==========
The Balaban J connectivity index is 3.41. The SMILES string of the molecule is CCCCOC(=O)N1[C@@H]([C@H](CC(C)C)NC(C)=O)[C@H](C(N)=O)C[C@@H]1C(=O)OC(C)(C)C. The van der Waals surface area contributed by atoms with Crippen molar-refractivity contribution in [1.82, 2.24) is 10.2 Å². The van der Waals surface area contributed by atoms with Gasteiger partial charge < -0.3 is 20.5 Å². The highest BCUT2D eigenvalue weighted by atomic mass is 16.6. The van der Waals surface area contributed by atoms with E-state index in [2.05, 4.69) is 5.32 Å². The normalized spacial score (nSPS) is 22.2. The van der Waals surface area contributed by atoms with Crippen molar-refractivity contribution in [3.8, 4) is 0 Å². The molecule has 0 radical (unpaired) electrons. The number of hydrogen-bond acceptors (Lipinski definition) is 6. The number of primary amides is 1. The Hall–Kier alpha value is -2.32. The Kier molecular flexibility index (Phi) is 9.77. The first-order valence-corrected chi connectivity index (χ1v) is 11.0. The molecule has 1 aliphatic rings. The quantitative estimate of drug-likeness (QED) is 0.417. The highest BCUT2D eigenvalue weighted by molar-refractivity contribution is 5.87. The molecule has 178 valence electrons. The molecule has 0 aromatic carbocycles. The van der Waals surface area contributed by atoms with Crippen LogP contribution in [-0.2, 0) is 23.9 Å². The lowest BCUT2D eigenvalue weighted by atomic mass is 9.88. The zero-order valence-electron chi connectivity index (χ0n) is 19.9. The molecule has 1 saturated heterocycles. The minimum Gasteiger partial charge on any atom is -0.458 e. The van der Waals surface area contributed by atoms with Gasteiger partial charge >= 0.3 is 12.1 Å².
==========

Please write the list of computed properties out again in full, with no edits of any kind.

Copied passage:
The Balaban J connectivity index is 3.41. The SMILES string of the molecule is CCCCOC(=O)N1[C@@H]([C@H](CC(C)C)NC(C)=O)[C@H](C(N)=O)C[C@@H]1C(=O)OC(C)(C)C. The van der Waals surface area contributed by atoms with Crippen molar-refractivity contribution in [1.82, 2.24) is 10.2 Å². The van der Waals surface area contributed by atoms with Gasteiger partial charge < -0.3 is 20.5 Å². The highest BCUT2D eigenvalue weighted by atomic mass is 16.6. The van der Waals surface area contributed by atoms with E-state index in [2.05, 4.69) is 5.32 Å². The normalized spacial score (nSPS) is 22.2. The van der Waals surface area contributed by atoms with Crippen molar-refractivity contribution in [3.8, 4) is 0 Å². The molecule has 0 radical (unpaired) electrons. The number of hydrogen-bond acceptors (Lipinski definition) is 6. The number of primary amides is 1. The Hall–Kier alpha value is -2.32. The Kier molecular flexibility index (Phi) is 9.77. The first-order valence-corrected chi connectivity index (χ1v) is 11.0. The molecule has 1 aliphatic rings. The quantitative estimate of drug-likeness (QED) is 0.417. The highest BCUT2D eigenvalue weighted by molar-refractivity contribution is 5.87. The molecule has 178 valence electrons. The molecule has 0 aromatic carbocycles. The van der Waals surface area contributed by atoms with Crippen LogP contribution in [-0.2, 0) is 23.9 Å². The lowest BCUT2D eigenvalue weighted by atomic mass is 9.88. The zero-order valence-electron chi connectivity index (χ0n) is 19.9. The molecule has 1 saturated heterocycles. The minimum Gasteiger partial charge on any atom is -0.458 e. The van der Waals surface area contributed by atoms with Gasteiger partial charge >= 0.3 is 12.1 Å².